This week I reported that the University of Iowa had become just the second institution to ask applicants about their sexual orientation. That’s true—as far as I can tell—if we’re talking only about undergraduate admissions. But what about graduate schools?
A friendly e-mail informed me that the Adler School of Professional Psychology, which has campuses in Chicago and Vancouver, British Columbia, added an optional question to its application last fall: “Would you consider yourself a member of the LGBTQ (lesbian, gay, bisexual, transgendered, queer) community?”
On Thursday I spoke with Adler’s president, Raymond E. Crossman, who helped found LGBTQ Presidents in Higher Education, an advocacy group that supports LGBTQ leaders and causes. Mr. Crossman, who is gay, described the new question as a way of affirming Adler’s social-justice mission, which includes training practitioners to work with LGBTQ communities.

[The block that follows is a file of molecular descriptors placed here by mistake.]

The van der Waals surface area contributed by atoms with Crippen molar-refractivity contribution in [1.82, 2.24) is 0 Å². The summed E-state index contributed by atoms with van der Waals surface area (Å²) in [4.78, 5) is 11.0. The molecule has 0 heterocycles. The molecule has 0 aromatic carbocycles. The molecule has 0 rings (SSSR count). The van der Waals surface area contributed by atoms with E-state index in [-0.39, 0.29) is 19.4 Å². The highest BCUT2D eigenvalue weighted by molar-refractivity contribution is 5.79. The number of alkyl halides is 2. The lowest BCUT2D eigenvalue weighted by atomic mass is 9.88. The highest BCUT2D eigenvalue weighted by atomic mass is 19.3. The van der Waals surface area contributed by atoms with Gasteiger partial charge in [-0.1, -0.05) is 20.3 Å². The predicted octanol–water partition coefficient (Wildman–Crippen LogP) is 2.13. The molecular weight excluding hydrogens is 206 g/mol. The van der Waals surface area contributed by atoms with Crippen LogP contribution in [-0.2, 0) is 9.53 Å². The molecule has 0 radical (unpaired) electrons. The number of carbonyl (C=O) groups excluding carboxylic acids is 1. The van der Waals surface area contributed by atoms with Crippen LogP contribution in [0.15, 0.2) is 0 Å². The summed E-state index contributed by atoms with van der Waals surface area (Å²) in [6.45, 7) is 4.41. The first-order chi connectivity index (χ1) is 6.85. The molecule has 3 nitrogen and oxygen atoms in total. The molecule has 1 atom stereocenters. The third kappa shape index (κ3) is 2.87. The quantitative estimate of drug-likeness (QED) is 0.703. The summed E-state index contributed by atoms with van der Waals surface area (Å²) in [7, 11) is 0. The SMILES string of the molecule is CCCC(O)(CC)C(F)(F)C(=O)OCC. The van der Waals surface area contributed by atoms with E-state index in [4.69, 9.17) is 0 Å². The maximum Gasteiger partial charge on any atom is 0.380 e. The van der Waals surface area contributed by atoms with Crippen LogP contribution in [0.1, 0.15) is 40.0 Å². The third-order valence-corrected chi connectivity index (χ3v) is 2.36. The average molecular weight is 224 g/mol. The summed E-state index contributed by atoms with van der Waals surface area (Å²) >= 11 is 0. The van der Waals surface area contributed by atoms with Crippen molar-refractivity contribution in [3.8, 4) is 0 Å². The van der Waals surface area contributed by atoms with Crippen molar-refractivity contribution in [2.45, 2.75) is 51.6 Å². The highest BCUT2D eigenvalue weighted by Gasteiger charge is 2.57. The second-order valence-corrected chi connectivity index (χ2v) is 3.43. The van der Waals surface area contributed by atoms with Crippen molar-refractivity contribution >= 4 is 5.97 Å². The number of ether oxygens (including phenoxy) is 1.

Since the question was added last year, most applicants have answered it. Eleven percent of the entering class on the Chicago campus identified as LGBTQ, according to Mr. Crossman. That information has practical value, he said: “It helps us think about scale, how much we are really serving them. Faculty want to know. It helps us with designing the educational experience.”
Mr. Crossman praised Elmhurst College and Iowa for adding similar questions. “They’re really sticking their necks out,” he said.
Yet words on an application can’t magically create a supportive environment. Admissions officers, Mr. Crossman said, should be sure they understand the climate for LGBTQ students on their campus before asking applicants about their sexual orientation and gender identity.
“There’s got to be some truth in advertising,” he said. “You can’t say you’re welcoming and then have a campus that’s not welcoming … I can imagine some institutions’ doing this because it’s hip.”